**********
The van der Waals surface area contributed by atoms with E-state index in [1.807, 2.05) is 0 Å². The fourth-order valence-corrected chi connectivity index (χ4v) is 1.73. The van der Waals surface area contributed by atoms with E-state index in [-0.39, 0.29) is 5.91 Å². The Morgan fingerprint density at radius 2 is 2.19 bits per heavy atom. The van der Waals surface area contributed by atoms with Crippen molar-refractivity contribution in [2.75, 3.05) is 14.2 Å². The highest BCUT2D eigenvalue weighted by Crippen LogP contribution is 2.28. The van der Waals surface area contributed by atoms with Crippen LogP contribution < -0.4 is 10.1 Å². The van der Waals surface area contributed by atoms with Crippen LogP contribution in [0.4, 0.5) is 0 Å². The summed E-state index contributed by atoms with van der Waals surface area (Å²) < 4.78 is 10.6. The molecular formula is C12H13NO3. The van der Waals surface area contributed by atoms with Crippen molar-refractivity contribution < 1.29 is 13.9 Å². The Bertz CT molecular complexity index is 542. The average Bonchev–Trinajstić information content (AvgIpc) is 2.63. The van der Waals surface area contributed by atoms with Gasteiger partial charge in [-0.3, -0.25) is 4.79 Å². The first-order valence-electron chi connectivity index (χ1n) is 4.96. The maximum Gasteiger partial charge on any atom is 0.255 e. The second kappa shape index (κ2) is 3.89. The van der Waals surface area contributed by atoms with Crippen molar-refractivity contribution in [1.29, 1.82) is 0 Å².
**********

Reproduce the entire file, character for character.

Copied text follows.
The van der Waals surface area contributed by atoms with E-state index in [1.807, 2.05) is 0 Å². The fourth-order valence-corrected chi connectivity index (χ4v) is 1.73. The van der Waals surface area contributed by atoms with E-state index in [-0.39, 0.29) is 5.91 Å². The Morgan fingerprint density at radius 2 is 2.19 bits per heavy atom. The van der Waals surface area contributed by atoms with Crippen molar-refractivity contribution in [2.75, 3.05) is 14.2 Å². The highest BCUT2D eigenvalue weighted by Crippen LogP contribution is 2.28. The van der Waals surface area contributed by atoms with Crippen LogP contribution < -0.4 is 10.1 Å². The van der Waals surface area contributed by atoms with Crippen LogP contribution in [0.4, 0.5) is 0 Å². The summed E-state index contributed by atoms with van der Waals surface area (Å²) < 4.78 is 10.6. The molecular formula is C12H13NO3. The van der Waals surface area contributed by atoms with Crippen molar-refractivity contribution < 1.29 is 13.9 Å². The Bertz CT molecular complexity index is 542. The average Bonchev–Trinajstić information content (AvgIpc) is 2.63. The van der Waals surface area contributed by atoms with Gasteiger partial charge in [-0.3, -0.25) is 4.79 Å². The first-order valence-electron chi connectivity index (χ1n) is 4.96. The maximum Gasteiger partial charge on any atom is 0.255 e. The second kappa shape index (κ2) is 3.89. The van der Waals surface area contributed by atoms with Crippen molar-refractivity contribution in [1.29, 1.82) is 0 Å².